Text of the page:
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Intelligent Algorithms for Machine Vision – The Difference between AI, Machine and Deep Learning

Artificial intelligence (AI) is increasingly finding its way into the production halls of industry – after all, it promises fast and simple automation of complex tasks. We regularly hear the terms machine learning or deep learning. We provide clarity between the terms – and show, in collaboration with our AI expert Wolfgang Andris, what is important in image processing. 

 

Artificial intelligence, machine learning, deep learning – it is not always easy for even seasoned experts to precisely distinguish between these three. In this article, we would like to use their differences to show how they can be sensibly used in industrial machine vision.

 

Collective term AI

The overarching category for a wide variety of intelligent applications and functions today is the term “Artificial Intelligence”. Accordingly, AI refers to the attempt to artificially imitate human decision-making ability. Behind it are complex algorithms that can solve given problems on their own thanks to numerous dependencies and considerations.

Artificial intelligence can also be realized with classical machine vision. For a simple inspection task, for example, such a system can recognize a circular shape and calculate its diameter. If this is not within a specified tolerance, the workpiece is subsequently sorted out. The system thus makes intelligent decisions – based on classic image processing algorithms.

 Artificial intelligences in comparison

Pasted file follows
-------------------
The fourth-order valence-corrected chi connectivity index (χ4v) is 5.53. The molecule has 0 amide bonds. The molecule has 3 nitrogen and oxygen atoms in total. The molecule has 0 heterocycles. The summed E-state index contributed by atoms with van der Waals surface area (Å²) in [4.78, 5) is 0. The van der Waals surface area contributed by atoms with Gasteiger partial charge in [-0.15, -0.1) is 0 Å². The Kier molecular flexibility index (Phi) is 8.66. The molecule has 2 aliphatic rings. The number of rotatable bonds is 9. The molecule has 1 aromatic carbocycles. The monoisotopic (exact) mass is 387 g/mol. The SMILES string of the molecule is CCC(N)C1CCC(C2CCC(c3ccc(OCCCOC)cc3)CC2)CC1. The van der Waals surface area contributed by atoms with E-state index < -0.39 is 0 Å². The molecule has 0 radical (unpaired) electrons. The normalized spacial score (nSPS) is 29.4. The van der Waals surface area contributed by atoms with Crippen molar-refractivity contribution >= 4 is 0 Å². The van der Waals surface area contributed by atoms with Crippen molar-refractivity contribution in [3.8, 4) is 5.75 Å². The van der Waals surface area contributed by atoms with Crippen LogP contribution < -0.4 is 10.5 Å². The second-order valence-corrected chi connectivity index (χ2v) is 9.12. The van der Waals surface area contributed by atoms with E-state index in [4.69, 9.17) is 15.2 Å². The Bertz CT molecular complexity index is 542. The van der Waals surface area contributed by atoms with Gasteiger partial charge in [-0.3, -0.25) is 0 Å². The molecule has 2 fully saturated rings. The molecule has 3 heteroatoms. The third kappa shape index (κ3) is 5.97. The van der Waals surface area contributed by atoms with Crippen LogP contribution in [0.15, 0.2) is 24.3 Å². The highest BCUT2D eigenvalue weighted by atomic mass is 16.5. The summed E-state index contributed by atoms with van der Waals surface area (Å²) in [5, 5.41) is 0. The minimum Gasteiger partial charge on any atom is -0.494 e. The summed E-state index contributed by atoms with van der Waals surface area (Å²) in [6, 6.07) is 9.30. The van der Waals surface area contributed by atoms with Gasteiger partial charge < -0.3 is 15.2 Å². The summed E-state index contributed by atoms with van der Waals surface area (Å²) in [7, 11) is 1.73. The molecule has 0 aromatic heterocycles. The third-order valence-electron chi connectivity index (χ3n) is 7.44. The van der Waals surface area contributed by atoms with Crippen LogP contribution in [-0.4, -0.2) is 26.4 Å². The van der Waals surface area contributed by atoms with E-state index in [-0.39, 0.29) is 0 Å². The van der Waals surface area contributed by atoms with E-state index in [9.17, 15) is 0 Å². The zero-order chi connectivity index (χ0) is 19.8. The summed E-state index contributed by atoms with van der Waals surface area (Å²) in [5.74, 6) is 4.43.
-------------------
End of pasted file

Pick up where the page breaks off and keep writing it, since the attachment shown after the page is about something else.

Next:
Solving classification tasks with machine learning

For classification tasks, these classical machine vision methods can be supplemented with machine learning methods. This includes, for example, support vector machines, a method for pattern recognition. In practice, developers first use “hand-crafted features”, i.e. individual features of the image that are calculated using classic machine vision algorithms. Only then does machine learning come on the scene and exploit these features to make a calculated decision.

These machine learning techniques therefore use the data from a previously performed classical machine vision process in order to subsequently apply machine learning techniques to it. These machine learning algorithms do not need the original image; they are merely based on the intermediate results of the machine vision process. Only with this knowledge do the algorithms behind it make the right decisions.

 

Deep Learning for advanced recognition performance

Recently, however, Deep Learning has advanced to become the most relevant form of Artificial Intelligence. This “deep learning” is said to resemble human intelligence more closely than previous concepts: Algorithms weight and evaluate incoming data across myriad parameters, many of which are connected. This network is often associated with the nerve connections in the human brain – hence the term neuronal networks.

When neural networks and Deep Learning are used, almost no classical machine vision algorithms are employed. Instead, Deep Learning algorithms access raw data from the camera almost directly. Depending on the task, the raw data is subjected to preprocessing, for example, to subdivide an image into different sections in order to highlight individual relevant points. A neural network reliably detects errors and deviations in the image data. In addition, it independently learns the degree to which workpieces are defective – and works more precisely than many human inspectors.

Furthermore, Deep Learning-supported machine vision is able to distinguish harmless dirt from defects. In this way, the number of false positives can be effectively and reliably minimized. It turns out that where classical approaches to image processing would fail, neural networks expand the realm of possibility. In this way, tasks can be solved that would be unthinkable using classical methods.

Deep Learning and neural networks thus set the current industry standard in the intelligent automation of complex tasks. For machine vision, this opens up new, exciting possibilities in the recognition and inspection of workpieces.

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